Tuesday, January 3, 2012

Four-season vegetable gardening

I'm thinking again (post-cold snap) that those of us in long winter day climates just need to add more winter protection to easily bring more greens through the winter than we normally can. 

There are already lots of hardy greens that we can grow (if temperatures don't get below 20°F for too long), but with a bit of protection (cold frames, mini-hoophouses, etc.), we can extend our vegetable-growing seasons throughout the winter.

I harvested some last large leeks yesterday (delicious roasted), and hope my small leek seedlings (transplanted to beds in late fall) back home in the Piedmont are doing well, in spite of the cold snap.

It's been a mild winter so far, and temperatures will moderate again by the end of week.  Time to sow more experimental winter varieties of lettuce and greens in our unheated hoophouse, at the botanical garden where I work!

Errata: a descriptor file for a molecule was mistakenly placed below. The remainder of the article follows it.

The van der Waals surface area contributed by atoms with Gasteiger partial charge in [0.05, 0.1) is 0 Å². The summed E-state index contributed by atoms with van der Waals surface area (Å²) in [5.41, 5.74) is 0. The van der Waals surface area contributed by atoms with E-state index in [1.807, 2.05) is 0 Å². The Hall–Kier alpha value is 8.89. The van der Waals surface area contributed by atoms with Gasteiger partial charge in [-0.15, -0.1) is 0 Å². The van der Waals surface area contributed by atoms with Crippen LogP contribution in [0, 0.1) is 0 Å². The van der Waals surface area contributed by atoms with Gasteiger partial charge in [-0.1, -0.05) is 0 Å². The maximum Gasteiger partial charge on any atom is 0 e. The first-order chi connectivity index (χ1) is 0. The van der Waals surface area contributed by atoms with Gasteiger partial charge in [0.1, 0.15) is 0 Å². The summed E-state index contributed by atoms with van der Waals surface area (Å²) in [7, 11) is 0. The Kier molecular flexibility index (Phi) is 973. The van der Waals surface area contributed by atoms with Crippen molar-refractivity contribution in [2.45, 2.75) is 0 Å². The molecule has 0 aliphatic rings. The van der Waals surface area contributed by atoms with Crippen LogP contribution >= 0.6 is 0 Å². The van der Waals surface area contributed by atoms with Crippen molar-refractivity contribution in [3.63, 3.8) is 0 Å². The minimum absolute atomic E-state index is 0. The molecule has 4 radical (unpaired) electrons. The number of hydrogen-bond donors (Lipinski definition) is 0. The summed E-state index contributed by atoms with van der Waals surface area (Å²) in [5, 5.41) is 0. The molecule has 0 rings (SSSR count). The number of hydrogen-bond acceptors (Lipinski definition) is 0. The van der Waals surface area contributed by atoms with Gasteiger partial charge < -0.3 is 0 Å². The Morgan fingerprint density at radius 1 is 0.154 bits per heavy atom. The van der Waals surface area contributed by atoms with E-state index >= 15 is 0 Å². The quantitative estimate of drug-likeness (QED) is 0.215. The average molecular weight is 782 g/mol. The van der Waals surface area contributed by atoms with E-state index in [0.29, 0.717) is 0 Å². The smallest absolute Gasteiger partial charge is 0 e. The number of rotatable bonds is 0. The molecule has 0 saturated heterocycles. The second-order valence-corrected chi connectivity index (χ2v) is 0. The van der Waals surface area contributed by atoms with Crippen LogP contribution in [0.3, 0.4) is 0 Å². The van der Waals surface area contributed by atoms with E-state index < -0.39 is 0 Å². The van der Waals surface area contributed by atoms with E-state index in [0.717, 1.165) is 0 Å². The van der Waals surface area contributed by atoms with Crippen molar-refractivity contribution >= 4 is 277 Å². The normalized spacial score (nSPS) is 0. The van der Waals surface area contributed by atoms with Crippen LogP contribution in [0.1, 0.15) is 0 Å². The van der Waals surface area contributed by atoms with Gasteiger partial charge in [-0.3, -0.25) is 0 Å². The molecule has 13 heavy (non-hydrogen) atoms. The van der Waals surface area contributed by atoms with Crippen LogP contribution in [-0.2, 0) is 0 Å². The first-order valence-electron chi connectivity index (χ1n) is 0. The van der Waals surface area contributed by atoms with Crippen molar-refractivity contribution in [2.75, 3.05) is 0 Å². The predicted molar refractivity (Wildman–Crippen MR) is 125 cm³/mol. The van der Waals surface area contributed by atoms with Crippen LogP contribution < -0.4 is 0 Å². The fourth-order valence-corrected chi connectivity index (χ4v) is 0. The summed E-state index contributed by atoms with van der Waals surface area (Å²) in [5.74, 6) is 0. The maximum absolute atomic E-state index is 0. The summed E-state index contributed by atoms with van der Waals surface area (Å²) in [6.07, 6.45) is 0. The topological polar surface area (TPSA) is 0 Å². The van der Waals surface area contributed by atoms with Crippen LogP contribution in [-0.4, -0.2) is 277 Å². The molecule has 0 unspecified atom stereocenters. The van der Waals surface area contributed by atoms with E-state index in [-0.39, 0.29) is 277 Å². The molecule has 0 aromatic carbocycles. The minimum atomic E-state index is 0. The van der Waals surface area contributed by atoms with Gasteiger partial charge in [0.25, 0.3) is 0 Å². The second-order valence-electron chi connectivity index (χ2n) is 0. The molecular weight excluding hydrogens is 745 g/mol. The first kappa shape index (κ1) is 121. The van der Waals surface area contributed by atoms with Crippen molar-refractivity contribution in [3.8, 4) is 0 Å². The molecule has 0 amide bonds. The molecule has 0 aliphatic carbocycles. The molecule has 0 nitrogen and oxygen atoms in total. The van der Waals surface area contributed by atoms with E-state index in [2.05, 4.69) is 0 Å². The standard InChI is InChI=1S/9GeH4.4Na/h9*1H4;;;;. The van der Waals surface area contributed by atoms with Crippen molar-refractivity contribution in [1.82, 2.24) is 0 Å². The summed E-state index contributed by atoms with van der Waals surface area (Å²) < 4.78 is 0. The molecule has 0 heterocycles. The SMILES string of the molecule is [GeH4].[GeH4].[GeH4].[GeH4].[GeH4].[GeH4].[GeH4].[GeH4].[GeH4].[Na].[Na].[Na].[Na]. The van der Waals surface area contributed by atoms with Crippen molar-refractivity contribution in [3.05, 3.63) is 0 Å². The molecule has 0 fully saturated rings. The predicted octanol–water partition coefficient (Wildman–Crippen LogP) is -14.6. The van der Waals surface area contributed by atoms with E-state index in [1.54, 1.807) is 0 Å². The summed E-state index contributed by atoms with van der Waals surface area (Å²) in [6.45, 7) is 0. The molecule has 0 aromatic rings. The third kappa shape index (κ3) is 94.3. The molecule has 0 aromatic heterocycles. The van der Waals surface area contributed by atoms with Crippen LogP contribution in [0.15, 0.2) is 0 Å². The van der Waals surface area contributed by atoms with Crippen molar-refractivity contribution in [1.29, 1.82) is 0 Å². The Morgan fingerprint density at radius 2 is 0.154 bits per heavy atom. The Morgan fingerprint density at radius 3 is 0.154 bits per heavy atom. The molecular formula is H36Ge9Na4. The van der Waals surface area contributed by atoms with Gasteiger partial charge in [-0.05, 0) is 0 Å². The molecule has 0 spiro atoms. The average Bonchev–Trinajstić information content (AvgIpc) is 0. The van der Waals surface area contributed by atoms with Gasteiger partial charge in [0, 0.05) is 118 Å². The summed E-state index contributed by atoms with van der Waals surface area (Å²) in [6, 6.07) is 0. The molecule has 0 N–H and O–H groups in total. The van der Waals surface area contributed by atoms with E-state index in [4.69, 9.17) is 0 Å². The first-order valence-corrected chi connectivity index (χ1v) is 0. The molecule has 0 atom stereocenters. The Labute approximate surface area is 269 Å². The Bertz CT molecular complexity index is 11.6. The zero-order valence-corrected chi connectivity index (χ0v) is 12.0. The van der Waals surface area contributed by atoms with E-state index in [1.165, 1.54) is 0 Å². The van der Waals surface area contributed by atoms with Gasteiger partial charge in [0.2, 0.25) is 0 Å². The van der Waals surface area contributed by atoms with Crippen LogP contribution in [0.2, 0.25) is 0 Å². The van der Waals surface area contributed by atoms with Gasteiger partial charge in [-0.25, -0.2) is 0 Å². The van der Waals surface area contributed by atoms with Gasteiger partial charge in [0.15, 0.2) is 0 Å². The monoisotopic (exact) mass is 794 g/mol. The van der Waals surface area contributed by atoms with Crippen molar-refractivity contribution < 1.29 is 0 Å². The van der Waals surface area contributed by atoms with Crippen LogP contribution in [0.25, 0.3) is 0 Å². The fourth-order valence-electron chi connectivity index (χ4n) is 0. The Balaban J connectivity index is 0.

2 comments:

  1. I just harvested some leeks too, and some arugula as a just-in-case before we dipped into the teens. I enjoyed the arugula pesto I made, but I needn't have bothered. All of my greens are holding up just fine. Some with only row cover! I think winter gardening will take off eventually, what with the lack of pests and with everyone wanting to eat seasonally. If I could just get my seeds sufficiently planted in late summer, when all I want to do is eat tomatoes and chill, I'd be in business.

    ReplyDelete
  2. It's amazing how well greens tolerated the 2-day deep freeze -- we've got huge purple mustard leaves without damage at the kitchen garden (at the botanical garden where I work) - they're next to a brick wall, but still....
    Lisa

    ReplyDelete

Please share your thoughts. I enjoy hearing from fellow nature observers, as well as whomever else drops by.

Related Posts with Thumbnails